“Hallows’ E’en” by Winifred M. Letts

“Hallows’ E’en” by Winifred M. Letts

The girls are laughing with the boys, and gaming by the fire,
They’re wishful, every one of them, to see her heart’s desire,
Twas Thesie cut the barnbrack and found the ring inside,
Before next Hallows’ E’en has dawned herself will be a bride.

But little Mollie stands alone outside the cabin door,
And breaks her heart for one the waves threw dead upon the shore.

Twas Katie’s nut lepped from the hearth, and left poor Pat’s alone
But Ellen’s stayed by Christy Byrne’s upon the wide hearthstone.
An’ all the while the childher bobbed for apples set afloat,
The old men smoked their pipes and talked about the foundered boat,

But Mollie walked upon the cliff, and never feared the rain;
She called the name of one she loved and bid him come again

Young Peter pulled the cabbage-stump to win a wealthy wife,
Rosanna threw the apple-peel to know who’d share her life;
And Lizzie had a looking-glass she’d hid in some dark place
To try if there, foreninst her own, she’d see her comrade’s face.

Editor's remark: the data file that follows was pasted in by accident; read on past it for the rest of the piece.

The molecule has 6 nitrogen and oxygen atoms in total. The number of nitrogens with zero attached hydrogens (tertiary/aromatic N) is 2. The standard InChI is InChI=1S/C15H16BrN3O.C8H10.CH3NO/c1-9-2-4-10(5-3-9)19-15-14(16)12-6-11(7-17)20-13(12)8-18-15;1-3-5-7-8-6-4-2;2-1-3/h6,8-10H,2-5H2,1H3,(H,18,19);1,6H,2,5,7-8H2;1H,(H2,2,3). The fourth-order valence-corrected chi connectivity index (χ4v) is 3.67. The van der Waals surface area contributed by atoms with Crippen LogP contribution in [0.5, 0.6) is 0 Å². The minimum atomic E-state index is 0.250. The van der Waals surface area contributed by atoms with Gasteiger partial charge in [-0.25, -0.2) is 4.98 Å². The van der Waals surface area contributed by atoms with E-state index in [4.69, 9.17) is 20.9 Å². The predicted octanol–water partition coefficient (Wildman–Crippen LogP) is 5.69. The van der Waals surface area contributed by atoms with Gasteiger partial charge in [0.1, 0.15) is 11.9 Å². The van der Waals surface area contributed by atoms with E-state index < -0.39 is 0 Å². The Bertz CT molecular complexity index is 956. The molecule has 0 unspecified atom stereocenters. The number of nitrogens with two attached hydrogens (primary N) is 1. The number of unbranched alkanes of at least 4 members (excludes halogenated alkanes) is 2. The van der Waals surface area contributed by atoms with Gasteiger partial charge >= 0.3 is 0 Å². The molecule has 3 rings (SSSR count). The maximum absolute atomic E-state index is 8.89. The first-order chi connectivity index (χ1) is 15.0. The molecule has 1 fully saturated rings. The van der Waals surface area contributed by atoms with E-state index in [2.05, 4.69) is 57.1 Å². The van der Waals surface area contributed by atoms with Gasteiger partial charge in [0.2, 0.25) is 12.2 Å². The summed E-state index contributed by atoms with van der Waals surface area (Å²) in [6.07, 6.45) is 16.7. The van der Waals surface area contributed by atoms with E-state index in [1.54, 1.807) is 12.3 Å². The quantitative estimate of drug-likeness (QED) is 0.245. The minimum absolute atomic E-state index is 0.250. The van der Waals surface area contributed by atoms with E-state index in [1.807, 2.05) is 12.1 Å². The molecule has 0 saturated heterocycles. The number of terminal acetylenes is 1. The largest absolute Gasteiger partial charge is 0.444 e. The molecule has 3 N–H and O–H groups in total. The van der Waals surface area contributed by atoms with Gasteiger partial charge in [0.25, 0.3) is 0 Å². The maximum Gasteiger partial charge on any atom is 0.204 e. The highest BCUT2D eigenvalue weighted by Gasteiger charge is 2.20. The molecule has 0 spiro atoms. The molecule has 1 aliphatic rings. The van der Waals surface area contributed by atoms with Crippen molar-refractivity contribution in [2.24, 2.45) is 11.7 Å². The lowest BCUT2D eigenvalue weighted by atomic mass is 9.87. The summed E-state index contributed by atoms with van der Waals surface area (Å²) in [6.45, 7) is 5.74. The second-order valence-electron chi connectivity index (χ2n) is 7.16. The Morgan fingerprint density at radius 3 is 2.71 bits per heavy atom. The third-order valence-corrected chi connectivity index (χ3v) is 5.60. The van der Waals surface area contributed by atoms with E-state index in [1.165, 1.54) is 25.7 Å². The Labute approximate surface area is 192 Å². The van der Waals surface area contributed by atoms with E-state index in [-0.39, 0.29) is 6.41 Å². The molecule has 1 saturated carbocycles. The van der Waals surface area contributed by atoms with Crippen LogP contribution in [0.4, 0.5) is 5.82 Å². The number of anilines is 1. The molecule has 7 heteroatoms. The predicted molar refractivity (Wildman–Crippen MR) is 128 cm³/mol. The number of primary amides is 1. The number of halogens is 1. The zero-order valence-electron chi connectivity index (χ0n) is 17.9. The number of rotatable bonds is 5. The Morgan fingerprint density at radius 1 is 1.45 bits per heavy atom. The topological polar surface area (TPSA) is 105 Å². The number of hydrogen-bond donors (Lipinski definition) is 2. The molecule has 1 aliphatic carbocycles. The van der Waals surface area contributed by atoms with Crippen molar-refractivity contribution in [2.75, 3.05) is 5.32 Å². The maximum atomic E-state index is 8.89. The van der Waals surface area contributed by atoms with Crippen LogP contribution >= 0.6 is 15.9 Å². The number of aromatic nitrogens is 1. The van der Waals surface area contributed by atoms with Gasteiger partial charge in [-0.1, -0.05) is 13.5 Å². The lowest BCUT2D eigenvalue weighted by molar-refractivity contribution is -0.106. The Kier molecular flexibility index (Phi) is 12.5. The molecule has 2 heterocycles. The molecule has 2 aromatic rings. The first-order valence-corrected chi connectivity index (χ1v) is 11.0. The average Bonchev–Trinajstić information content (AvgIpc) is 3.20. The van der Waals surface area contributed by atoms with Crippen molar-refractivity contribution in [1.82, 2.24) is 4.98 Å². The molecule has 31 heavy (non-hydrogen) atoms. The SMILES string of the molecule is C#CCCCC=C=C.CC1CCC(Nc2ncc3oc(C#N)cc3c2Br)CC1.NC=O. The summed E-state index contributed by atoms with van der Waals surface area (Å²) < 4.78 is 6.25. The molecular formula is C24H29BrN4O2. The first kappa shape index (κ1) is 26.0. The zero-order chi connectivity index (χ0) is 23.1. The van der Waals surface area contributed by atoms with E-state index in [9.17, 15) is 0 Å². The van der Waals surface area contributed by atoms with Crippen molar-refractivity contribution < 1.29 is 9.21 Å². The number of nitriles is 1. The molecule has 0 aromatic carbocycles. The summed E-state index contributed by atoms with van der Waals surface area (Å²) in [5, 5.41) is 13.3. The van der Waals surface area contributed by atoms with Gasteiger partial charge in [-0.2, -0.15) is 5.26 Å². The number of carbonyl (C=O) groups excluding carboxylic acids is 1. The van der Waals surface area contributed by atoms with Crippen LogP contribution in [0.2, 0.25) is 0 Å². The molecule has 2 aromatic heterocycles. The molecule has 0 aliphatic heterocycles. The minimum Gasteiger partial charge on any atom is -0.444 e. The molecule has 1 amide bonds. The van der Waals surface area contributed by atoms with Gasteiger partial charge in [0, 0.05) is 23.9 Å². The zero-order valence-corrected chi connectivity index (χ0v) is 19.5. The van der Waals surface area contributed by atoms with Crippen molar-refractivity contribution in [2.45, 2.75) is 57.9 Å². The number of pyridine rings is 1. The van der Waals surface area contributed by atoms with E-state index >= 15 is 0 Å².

But Mollie walked along the quay where Terry’s feet had trod,
And sobbed her grief out in the night, with no one near but God.

She heard the laughter from the house, she heard the fiddle played;
She called her dead love to her side—why should she be afraid?
She took his cold hands in her own, she had no thought of dread,
And not a star looked out to watch the living kiss the dead.

The lads are gaming with the girls, and laughing by the fire.
But Mollie in the cold, dark night, has found her heart’s desire.

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Categories: Poetry and Prose

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9 replies

  1. I liked that quite a bit.

  2. You’ve done it again, sweetie. My goosebumps and I thank you! 🙂

  3. Ooh, very spooky, I love it. I’ve been looking for a poem I read many years ago, maybe you can help me? The gist is, a gentleman wanders down to a church graveyard one night and sees a group of monks with no faces. He’s terrified and hides in the church (I think) and a monk with his hood up asks if he’s alright. The gentleman describes what he’s seen and the last two lines are: “And the monk said with a hiss, Oh you mean like this?”


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